I use a decent mini-drill in a good quality drill stand and a home-brew speed controller (constructed on a home-brew PCB!). I use 0.8mm HSS drill bits and to obviate the risk of 'skidding' I discard the bits after each PCB except if the PCB is small. HSS bits are so cheap from China, it's not worth trying to make them last.

I couldn't get my PCBs made commercially in any event as they call for 'Gerber Files' whatever they are.

I'm too far down the food chain for that malarkey! I try to aim for low tech/high skill as best I'm able.
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Old 9th Sep 2018, 6:37 pm   #9
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Default Re: UV Dry Film Photoresist PCB production info in 'Chinglish'!

Quote:
Originally Posted by Oldcodger View Post
Not just Chinese, but in the early day's Japanese firms. I was sent on a large Jap comms firms course on a small product and learned HOW to translate the terms in the manual. After that working on and programming any of the range was child's play.

Many years ago I went for a job with a UK arm of a Japanese manufacturer of ophthalmic equipment. As the interview progressed, it become obvious that a core part of my work would be to re-write the "English" manuals supplied by Head Office such that the UK sales force and customers could understand them - I didn't proceed with the application as at the time I was looking for something more "hands on" than a technical author role.
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Old 10th Sep 2018, 3:03 am   #10
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Default Re: UV Dry Film Photoresist PCB production info in 'Chinglish'!

Years ago, we could only get the dry film in 300m rolls and it was expensive if you weren't buying large quantities.

It was cheaper to get a local pcb production house to supply pre-laminted 12" x 18" pcb sheets (I used to do the things they weren't interested in - hobbyists, small jobs etc).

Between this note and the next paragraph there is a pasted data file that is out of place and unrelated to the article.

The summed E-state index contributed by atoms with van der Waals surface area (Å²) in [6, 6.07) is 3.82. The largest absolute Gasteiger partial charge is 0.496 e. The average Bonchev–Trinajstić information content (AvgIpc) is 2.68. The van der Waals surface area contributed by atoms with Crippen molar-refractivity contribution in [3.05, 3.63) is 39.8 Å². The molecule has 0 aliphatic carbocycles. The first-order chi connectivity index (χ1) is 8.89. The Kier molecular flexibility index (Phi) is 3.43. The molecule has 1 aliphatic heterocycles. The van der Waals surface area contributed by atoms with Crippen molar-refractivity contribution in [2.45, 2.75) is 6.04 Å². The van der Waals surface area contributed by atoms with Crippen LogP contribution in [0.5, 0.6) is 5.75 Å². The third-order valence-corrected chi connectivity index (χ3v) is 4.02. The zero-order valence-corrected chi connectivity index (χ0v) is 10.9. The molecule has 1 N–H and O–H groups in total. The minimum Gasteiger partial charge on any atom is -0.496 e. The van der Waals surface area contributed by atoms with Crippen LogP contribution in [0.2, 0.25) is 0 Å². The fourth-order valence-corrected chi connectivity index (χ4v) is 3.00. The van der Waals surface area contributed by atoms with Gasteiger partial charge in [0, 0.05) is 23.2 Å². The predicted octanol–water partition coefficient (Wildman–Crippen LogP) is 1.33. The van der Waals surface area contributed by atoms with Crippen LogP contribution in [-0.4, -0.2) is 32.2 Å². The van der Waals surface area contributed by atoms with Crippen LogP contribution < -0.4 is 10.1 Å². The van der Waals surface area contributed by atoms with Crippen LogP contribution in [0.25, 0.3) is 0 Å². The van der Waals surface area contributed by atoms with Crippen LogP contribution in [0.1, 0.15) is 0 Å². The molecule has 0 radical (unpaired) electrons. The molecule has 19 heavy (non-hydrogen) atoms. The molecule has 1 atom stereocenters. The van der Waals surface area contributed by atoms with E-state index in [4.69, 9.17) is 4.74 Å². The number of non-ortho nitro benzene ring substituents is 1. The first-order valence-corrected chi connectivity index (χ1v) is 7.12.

OT - David, which issue was Colin's Sawtooth project in please, I'll have to see if I can get a back issue.
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Old 10th Sep 2018, 11:35 am   #11
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Default Re: UV Dry Film Photoresist PCB production info in 'Chinglish'!

Quote:
Originally Posted by Terry_VK5TM View Post
OT - David, which issue was Colin's Sawtooth project in please, I'll have to see if I can get a back issue.
It wasn't a published design - I think Colin probably designed it himself, and the associated PCB.

It was back in 2009, when the Radio Bygones wobbulator was being built by several forum members, myself included. Colin hadn't wanted to use his 'scope timebase, so he built a sawtooth generator into the wobbulator and redesigned the front panel to add a timebase control. To quote Colin:

"The circuit for this used a couple of discreet transistors, a 555 timer IC and two Op Amps from a Quad LM324. I used the other two spare Op Amps in this as high impedance buffers for the output of the wobbulator. They also serve to invert the output so the ‘peak’ on the scope is up rather than down".

Colin kindly sent me the hand-drawn circuit and PCB layout, along with the re-designed front panel for the wobbulator. He's not been active on the forum for quite some time and I'm not in touch with him, but I don't think he'd mind if I posted the circuit in the homebrew section of the forum, acknowledging that it's his work - not mine, so rather than take this thread off topic, I'll do that.

As to the RB Wobbulator, as has been mentioned several times, the four Toko coils required have been unobtainable for some years, and the varicap diode is also difficult to source, so for anyone wishing to homebrew a wobby, they'll need to look for another design.
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Old 10th Sep 2018, 12:20 pm   #12
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Default Re: UV Dry Film Photoresist PCB production info in 'Chinglish'!

I've emailed Colin to seek his permission to place the circuit for the sawtooth generator on the forum.

If that's forthcoming, I'll add a thread in the homebrew section.
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Old 10th Sep 2018, 12:51 pm   #13
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Default Re: UV Dry Film Photoresist PCB production info in 'Chinglish'!

Random completely off topic, but I found this design for a wobbulator a while ago: http://www.intio.or.jp/jf10zl/csg.htm (probably replace the FETs with J113 / BF245 etc fine and varactor with 1SV149 from aliexpress, FB801 with trifilar wound FT37-43
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Old 10th Sep 2018, 2:07 pm   #14
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Default Re: UV Dry Film Photoresist PCB production info in 'Chinglish'!

Thanks David